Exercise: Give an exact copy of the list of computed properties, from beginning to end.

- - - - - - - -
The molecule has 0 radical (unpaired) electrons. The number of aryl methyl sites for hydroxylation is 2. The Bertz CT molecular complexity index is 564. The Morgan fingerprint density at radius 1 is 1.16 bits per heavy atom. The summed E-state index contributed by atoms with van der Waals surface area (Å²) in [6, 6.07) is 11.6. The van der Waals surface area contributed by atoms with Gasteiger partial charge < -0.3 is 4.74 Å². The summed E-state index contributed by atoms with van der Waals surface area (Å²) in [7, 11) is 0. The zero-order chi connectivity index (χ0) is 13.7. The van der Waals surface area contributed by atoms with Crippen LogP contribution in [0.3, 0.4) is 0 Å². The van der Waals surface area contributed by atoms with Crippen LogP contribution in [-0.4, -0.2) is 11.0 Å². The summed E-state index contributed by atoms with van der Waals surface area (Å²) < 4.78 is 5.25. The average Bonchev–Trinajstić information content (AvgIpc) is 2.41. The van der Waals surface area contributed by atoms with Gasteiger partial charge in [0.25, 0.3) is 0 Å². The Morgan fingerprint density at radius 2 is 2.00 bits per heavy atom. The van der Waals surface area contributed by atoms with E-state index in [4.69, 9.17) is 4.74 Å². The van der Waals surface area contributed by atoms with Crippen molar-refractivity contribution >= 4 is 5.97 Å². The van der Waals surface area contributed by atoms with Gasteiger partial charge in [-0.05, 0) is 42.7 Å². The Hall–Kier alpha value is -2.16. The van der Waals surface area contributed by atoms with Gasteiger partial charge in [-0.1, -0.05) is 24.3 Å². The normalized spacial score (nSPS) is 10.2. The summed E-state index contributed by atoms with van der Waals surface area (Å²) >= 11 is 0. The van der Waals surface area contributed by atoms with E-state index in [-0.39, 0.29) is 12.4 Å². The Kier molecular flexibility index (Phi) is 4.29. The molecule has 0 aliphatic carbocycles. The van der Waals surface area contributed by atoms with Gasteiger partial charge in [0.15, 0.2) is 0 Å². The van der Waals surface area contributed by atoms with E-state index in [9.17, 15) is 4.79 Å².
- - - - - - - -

The molecule has 0 radical (unpaired) electrons. The number of aryl methyl sites for hydroxylation is 2. The Bertz CT molecular complexity index is 564. The Morgan fingerprint density at radius 1 is 1.16 bits per heavy atom. The summed E-state index contributed by atoms with van der Waals surface area (Å²) in [6, 6.07) is 11.6. The van der Waals surface area contributed by atoms with Gasteiger partial charge < -0.3 is 4.74 Å². The summed E-state index contributed by atoms with van der Waals surface area (Å²) in [7, 11) is 0. The zero-order chi connectivity index (χ0) is 13.7. The van der Waals surface area contributed by atoms with Crippen LogP contribution in [0.3, 0.4) is 0 Å². The van der Waals surface area contributed by atoms with Crippen LogP contribution in [-0.4, -0.2) is 11.0 Å². The summed E-state index contributed by atoms with van der Waals surface area (Å²) < 4.78 is 5.25. The average Bonchev–Trinajstić information content (AvgIpc) is 2.41. The van der Waals surface area contributed by atoms with Gasteiger partial charge in [0.25, 0.3) is 0 Å². The Morgan fingerprint density at radius 2 is 2.00 bits per heavy atom. The van der Waals surface area contributed by atoms with E-state index in [4.69, 9.17) is 4.74 Å². The van der Waals surface area contributed by atoms with Crippen molar-refractivity contribution >= 4 is 5.97 Å². The van der Waals surface area contributed by atoms with Gasteiger partial charge in [-0.05, 0) is 42.7 Å². The Hall–Kier alpha value is -2.16. The van der Waals surface area contributed by atoms with Gasteiger partial charge in [-0.1, -0.05) is 24.3 Å². The normalized spacial score (nSPS) is 10.2. The summed E-state index contributed by atoms with van der Waals surface area (Å²) >= 11 is 0. The van der Waals surface area contributed by atoms with E-state index in [-0.39, 0.29) is 12.4 Å². The Kier molecular flexibility index (Phi) is 4.29. The molecule has 0 aliphatic carbocycles. The van der Waals surface area contributed by atoms with Gasteiger partial charge in [0.15, 0.2) is 0 Å². The van der Waals surface area contributed by atoms with E-state index in [9.17, 15) is 4.79 Å².